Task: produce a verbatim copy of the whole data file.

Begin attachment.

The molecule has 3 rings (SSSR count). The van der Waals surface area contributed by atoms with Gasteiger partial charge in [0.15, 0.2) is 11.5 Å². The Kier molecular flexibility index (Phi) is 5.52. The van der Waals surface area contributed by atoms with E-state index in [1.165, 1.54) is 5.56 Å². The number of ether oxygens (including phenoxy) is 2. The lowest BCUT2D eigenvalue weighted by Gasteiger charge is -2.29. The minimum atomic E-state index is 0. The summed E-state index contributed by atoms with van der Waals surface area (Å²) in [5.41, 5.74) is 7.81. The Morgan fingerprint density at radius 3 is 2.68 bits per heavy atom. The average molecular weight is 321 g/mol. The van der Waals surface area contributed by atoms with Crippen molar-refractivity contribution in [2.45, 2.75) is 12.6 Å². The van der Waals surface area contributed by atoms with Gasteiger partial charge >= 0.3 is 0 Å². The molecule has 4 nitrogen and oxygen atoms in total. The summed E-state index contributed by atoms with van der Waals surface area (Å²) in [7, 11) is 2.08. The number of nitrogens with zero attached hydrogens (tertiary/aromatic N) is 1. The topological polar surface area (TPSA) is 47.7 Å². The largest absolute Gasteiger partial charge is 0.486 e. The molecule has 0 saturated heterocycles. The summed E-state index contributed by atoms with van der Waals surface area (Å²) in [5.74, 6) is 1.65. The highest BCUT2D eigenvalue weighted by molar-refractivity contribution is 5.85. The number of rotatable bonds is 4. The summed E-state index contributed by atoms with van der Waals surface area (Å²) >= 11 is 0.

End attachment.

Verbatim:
The molecule has 3 rings (SSSR count). The van der Waals surface area contributed by atoms with Gasteiger partial charge in [0.15, 0.2) is 11.5 Å². The Kier molecular flexibility index (Phi) is 5.52. The van der Waals surface area contributed by atoms with E-state index in [1.165, 1.54) is 5.56 Å². The number of ether oxygens (including phenoxy) is 2. The lowest BCUT2D eigenvalue weighted by Gasteiger charge is -2.29. The minimum atomic E-state index is 0. The summed E-state index contributed by atoms with van der Waals surface area (Å²) in [5.41, 5.74) is 7.81. The Morgan fingerprint density at radius 3 is 2.68 bits per heavy atom. The average molecular weight is 321 g/mol. The van der Waals surface area contributed by atoms with Crippen molar-refractivity contribution in [2.45, 2.75) is 12.6 Å². The van der Waals surface area contributed by atoms with Gasteiger partial charge >= 0.3 is 0 Å². The molecule has 4 nitrogen and oxygen atoms in total. The summed E-state index contributed by atoms with van der Waals surface area (Å²) in [7, 11) is 2.08. The number of nitrogens with zero attached hydrogens (tertiary/aromatic N) is 1. The topological polar surface area (TPSA) is 47.7 Å². The largest absolute Gasteiger partial charge is 0.486 e. The molecule has 0 saturated heterocycles. The summed E-state index contributed by atoms with van der Waals surface area (Å²) in [5.74, 6) is 1.65. The highest BCUT2D eigenvalue weighted by molar-refractivity contribution is 5.85. The number of rotatable bonds is 4. The summed E-state index contributed by atoms with van der Waals surface area (Å²) >= 11 is 0.